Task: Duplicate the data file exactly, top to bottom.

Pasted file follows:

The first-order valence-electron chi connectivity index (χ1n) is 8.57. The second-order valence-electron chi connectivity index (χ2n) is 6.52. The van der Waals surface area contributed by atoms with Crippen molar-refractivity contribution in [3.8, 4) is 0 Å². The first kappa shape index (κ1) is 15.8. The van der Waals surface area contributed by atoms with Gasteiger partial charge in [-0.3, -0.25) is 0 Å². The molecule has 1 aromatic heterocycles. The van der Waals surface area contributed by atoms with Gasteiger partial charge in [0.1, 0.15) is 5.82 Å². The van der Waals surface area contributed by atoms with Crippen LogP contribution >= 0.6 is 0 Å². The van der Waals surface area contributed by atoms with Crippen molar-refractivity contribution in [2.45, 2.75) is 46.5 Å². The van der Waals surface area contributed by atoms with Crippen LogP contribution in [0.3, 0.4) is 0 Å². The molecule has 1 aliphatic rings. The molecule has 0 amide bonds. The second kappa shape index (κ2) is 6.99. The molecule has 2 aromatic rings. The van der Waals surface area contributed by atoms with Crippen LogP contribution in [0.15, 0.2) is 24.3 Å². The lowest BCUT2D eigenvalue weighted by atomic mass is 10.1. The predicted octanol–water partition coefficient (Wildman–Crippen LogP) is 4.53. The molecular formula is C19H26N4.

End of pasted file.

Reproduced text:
The first-order valence-electron chi connectivity index (χ1n) is 8.57. The second-order valence-electron chi connectivity index (χ2n) is 6.52. The van der Waals surface area contributed by atoms with Crippen molar-refractivity contribution in [3.8, 4) is 0 Å². The first kappa shape index (κ1) is 15.8. The van der Waals surface area contributed by atoms with Gasteiger partial charge in [-0.3, -0.25) is 0 Å². The molecule has 1 aromatic heterocycles. The van der Waals surface area contributed by atoms with Gasteiger partial charge in [0.1, 0.15) is 5.82 Å². The van der Waals surface area contributed by atoms with Crippen LogP contribution >= 0.6 is 0 Å². The van der Waals surface area contributed by atoms with Crippen molar-refractivity contribution in [2.45, 2.75) is 46.5 Å². The van der Waals surface area contributed by atoms with Crippen LogP contribution in [0.3, 0.4) is 0 Å². The molecule has 1 aliphatic rings. The molecule has 0 amide bonds. The second kappa shape index (κ2) is 6.99. The molecule has 2 aromatic rings. The van der Waals surface area contributed by atoms with Crippen LogP contribution in [0.15, 0.2) is 24.3 Å². The lowest BCUT2D eigenvalue weighted by atomic mass is 10.1. The predicted octanol–water partition coefficient (Wildman–Crippen LogP) is 4.53. The molecular formula is C19H26N4.